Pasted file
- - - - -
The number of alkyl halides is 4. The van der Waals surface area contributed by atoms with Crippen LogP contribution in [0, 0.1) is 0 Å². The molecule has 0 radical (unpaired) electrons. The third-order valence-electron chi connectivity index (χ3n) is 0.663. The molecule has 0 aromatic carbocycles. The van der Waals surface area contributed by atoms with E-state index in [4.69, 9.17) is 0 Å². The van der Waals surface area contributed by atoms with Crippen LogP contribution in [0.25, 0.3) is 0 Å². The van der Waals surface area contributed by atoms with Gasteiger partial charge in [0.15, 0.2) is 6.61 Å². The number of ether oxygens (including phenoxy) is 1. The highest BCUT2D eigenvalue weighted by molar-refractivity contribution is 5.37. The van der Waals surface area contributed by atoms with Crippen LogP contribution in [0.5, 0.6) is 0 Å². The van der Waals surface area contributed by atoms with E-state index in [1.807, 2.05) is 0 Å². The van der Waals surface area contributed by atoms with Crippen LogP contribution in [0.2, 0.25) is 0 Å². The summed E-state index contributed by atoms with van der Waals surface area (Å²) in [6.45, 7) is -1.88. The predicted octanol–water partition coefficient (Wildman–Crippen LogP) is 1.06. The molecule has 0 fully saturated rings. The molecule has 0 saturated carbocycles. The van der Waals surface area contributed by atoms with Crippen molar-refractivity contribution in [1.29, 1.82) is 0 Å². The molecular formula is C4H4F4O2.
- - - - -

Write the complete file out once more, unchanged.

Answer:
The number of alkyl halides is 4. The van der Waals surface area contributed by atoms with Crippen LogP contribution in [0, 0.1) is 0 Å². The molecule has 0 radical (unpaired) electrons. The third-order valence-electron chi connectivity index (χ3n) is 0.663. The molecule has 0 aromatic carbocycles. The van der Waals surface area contributed by atoms with E-state index in [4.69, 9.17) is 0 Å². The van der Waals surface area contributed by atoms with Crippen LogP contribution in [0.25, 0.3) is 0 Å². The van der Waals surface area contributed by atoms with Gasteiger partial charge in [0.15, 0.2) is 6.61 Å². The number of ether oxygens (including phenoxy) is 1. The highest BCUT2D eigenvalue weighted by molar-refractivity contribution is 5.37. The van der Waals surface area contributed by atoms with Crippen LogP contribution in [0.5, 0.6) is 0 Å². The van der Waals surface area contributed by atoms with E-state index in [1.807, 2.05) is 0 Å². The van der Waals surface area contributed by atoms with Crippen LogP contribution in [0.2, 0.25) is 0 Å². The summed E-state index contributed by atoms with van der Waals surface area (Å²) in [6.45, 7) is -1.88. The predicted octanol–water partition coefficient (Wildman–Crippen LogP) is 1.06. The molecule has 0 fully saturated rings. The molecule has 0 saturated carbocycles. The van der Waals surface area contributed by atoms with Crippen molar-refractivity contribution in [1.29, 1.82) is 0 Å². The molecular formula is C4H4F4O2.